Worse still, Final Fantasy XVI sets itself up as this “dark, mature” game that tackles difficult topics but by the end, the Bearer plotline that they keep beating you over the head with becomes quickly forgotten in the face of Ultima. The plot is quite interesting at first because having been enslaved himself, Clive’s own experiences drive him toward creating his ideal world as he helps out Bearers in each nation. But it just doesn’t go anywhere. Of course, you could say that this kind of narrative is to be expected from the franchise but after hyping it up to be this somber, critical analysis of tough issues, it doesn’t amount to anything more than what you’ve seen in all the other games. Final Fantasy XVI seems afraid to commit to any sort of real commentary on the human condition, class disparity, or the vicious cycle of oppression. Instead, it hand-waves it away with Ultima as the god who created this world dependent on crystals. So long as Clive inevitably destroys Ultima, all is right in the world. There’s no critical examination of why this system has persisted beyond a few lore notes and either way, it’s not important to the final fight.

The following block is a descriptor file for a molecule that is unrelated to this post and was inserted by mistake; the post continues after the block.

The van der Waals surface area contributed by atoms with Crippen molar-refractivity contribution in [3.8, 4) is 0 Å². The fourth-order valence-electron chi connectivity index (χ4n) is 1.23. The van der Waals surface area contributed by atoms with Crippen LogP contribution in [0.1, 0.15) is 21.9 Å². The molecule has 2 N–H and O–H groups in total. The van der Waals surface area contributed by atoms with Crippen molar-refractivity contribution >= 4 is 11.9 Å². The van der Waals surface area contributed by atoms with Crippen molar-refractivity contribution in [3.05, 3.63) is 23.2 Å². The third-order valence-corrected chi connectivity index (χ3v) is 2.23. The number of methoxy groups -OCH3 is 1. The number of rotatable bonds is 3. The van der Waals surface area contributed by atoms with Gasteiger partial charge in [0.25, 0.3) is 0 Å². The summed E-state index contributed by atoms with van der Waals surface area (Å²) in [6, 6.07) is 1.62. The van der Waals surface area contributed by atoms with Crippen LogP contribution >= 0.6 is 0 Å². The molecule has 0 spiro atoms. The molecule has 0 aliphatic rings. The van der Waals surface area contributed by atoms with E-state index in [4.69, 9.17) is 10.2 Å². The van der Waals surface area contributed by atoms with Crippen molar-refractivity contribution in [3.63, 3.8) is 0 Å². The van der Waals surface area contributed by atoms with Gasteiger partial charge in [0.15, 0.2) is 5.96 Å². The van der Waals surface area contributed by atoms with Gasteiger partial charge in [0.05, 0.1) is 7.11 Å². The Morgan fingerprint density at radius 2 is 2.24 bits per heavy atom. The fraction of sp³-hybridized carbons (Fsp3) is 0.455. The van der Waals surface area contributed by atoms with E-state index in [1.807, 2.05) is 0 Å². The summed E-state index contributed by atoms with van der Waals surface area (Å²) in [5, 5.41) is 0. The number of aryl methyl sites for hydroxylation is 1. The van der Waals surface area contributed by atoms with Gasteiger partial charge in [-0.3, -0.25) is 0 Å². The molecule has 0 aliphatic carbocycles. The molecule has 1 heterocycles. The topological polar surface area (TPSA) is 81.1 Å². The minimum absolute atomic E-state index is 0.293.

The other thing that bothers me a little bit is that Valisthea was designed to be geographically and culturally isolated per Yoshi-P’s controversial interview. I didn’t take it to be a negative thing at first because that’s just how the game’s scope was imagined. Yet, it’s an absolutely gorgeous world with diverse scenery, environments, and people. Some of the environmental changes were absolutely breathtaking so the game did feel a little smaller in scope without different races of people. This was especially noticeable in regions like Dhalmekia. Understandably, the optics with the whole Bearer plotline might be really bad by including Black or Brown characters but I can’t help but feel like we lost out on a grander world design since that particular narrative was so mediocre anyways. Like yeah, I get why they made the conscious decision to do it this way but the payoff in the narrative was definitely not worth it. Who knows? Valisthea could’ve been a lot more immersive and interesting if they weren’t so committed to the Bearer storyline. To have this game laser-focused on sociopolitics before discarding it is a very Final Fantasy thing to do but while it’s expected, you can’t help but wonder what was the point of marketing this game as an edgy, unique take on the series in the first place.